To retrospectively examine the barriers faced and opportunities for improvement during the 2009 H1N1 pandemic response experienced by participants responsible for the delivery of health care services in 3 remote and isolated Subarctic First Nation communities of northern Ontario, Canada.
A qualitative community-based participatory approach.
Semi-directed interviews were conducted with adult key informants (n=13) using purposive sampling of participants representing the 3 main sectors responsible for health care services (i.e., federal health centres, provincial hospitals and Band Councils). Data were manually transcribed and coded using deductive and inductive thematic analysis.
Primary barriers reported were issues with overcrowding in houses, insufficient human resources and inadequate community awareness. Main areas for improvement included increasing human resources (i.e., nurses and trained health care professionals), funding for supplies and general community awareness regarding disease processes and prevention.
Government bodies should consider focusing efforts to provide more support in terms of human resources, monies and education. In addition, various government organizations should collaborate to improve housing conditions and timely access to resources. These recommendations should be addressed in future pandemic plans, so that remote western James Bay First Nation communities of Subarctic Ontario and other similar communities can be better prepared for the next public health emergency.
Centre for Behavioural Research and Program Evaluation, Lyle S Hallman Institute, Room 1717A, University of Waterloo, 200 University Avenue West, Waterloo, Ontario, Canada, N2L 3G1. email@example.com
To conduct an exploratory, comparative study of the utilisation and effectiveness of tobacco cessation quitlines among aboriginal and non-aboriginal Canadian smokers.
Population based quitlines that provide free cessation information, advice and counselling to Canadian smokers.
First time quitline callers, age 18 years of age and over, who called the quitline between August 2001 and December 2005 and who completed the evaluation and provided data on their ethnic status (n = 7082).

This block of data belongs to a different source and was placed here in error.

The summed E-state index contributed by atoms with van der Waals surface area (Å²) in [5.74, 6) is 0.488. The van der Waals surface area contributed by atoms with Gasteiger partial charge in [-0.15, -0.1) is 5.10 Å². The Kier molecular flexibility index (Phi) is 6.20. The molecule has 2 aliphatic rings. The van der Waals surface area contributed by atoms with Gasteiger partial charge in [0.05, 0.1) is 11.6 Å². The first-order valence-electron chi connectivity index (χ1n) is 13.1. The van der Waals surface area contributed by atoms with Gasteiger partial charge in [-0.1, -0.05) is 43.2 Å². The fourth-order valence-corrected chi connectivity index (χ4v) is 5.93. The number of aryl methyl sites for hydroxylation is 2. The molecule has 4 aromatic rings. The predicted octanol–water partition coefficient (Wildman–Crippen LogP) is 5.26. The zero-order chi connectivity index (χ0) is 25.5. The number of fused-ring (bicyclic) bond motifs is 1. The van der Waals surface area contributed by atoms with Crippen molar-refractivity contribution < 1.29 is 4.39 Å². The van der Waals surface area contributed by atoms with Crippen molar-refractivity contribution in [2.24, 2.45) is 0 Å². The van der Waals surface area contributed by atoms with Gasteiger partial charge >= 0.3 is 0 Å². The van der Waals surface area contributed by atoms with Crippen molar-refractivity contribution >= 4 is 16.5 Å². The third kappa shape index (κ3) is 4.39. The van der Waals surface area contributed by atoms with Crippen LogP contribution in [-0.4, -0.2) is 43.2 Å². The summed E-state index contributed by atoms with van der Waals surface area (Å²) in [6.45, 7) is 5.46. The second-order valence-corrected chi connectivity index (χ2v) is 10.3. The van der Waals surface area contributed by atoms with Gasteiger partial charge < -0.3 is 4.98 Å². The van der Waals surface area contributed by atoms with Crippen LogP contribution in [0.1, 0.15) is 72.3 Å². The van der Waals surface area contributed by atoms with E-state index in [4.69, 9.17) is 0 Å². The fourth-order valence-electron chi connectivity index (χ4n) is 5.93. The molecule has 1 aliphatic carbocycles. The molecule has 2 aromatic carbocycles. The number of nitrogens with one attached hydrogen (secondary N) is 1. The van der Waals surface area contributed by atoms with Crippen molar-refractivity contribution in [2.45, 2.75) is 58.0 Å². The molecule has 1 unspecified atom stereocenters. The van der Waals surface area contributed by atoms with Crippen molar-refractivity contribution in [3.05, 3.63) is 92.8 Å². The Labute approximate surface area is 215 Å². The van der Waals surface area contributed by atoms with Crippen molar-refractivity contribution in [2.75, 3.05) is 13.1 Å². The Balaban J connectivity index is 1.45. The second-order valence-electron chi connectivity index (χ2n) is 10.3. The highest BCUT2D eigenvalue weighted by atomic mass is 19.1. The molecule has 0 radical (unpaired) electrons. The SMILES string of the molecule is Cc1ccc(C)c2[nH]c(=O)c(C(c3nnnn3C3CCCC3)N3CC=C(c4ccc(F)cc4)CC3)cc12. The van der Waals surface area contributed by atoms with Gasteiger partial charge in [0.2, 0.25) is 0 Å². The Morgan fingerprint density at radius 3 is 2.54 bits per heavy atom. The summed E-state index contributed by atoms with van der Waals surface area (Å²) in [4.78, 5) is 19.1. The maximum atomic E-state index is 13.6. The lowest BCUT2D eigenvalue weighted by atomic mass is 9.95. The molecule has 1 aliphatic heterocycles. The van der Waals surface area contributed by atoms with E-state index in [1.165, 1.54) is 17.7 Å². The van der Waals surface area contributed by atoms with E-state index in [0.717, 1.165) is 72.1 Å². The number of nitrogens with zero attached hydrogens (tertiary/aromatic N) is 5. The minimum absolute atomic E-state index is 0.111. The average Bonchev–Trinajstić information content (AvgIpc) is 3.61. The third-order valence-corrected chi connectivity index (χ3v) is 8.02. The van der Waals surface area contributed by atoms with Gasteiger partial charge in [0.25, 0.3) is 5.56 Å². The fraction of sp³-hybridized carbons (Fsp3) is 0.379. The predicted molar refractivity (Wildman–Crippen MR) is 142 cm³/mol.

Demographic characteristics and tobacco behaviours of participants at intake and follow-up; reasons for calling; actions taken toward quitting, and 6-month follow-up quit rates.
7% of evaluation participants in the time period reported aboriginal origins. Aboriginal participants were younger than non-aboriginals but had similar smoking status and level of addiction at intake. Concern about future health and current health problems were the most common reasons aboriginal participants called. Six months after intake aboriginals and non-aboriginals had taken similar actions with 57% making a 24-hour quit attempt. Quit rates were higher for aboriginals than non-aboriginals, particularly for men. The 6-month prolonged abstinence rate for aboriginal men was 16.7% compared with 7.2% for aboriginal women and 9.4% and 8.3% for non-aboriginal men and women, respectively.
This exploratory analysis showed that even without targeted promotion, aboriginal smokers do call Canadian quitlines, primarily for health related reasons. We also showed that the quitlines are effective at helping them to quit. As a population focused intervention, quitlines can reach a large proportion of smokers in a cost efficient manner. In aboriginal communities where smoking rates exceed 50% and multiple health risks and chronic diseases already exist, eliminating non-ceremonial tobacco use must be a priority. Our results, although exploratory, suggest quitlines can be an effective addition to aboriginal tobacco cessation strategies.
Cites: N Engl J Med. 2002 Oct 3;347(14):1087-9312362011
Longstanding disparities in substance use disorders and treatment access exist among American Indians/Alaska Natives (AI/AN). Computerized, web-delivered interventions have potential to increase access to quality treatment and improve patient outcomes. Prior research supports the efficacy of a web-based version [therapeutic education system (TES)] of the community reinforcement approach to improve outcomes among outpatients in substance abuse treatment; however, TES has not been tested among AI/AN. The results from this mixed method acceptability study among a diverse sample of urban AI/AN (N = 40) show that TES was acceptable across seven indices (range 7.8-9.4 on 0-10 scales with 10 indicating highest acceptability). Qualitative interviews suggest adaptation specific to AI/AN culture could improve adoption. Additional efforts to adapt TES and conduct a larger effectiveness study are warranted.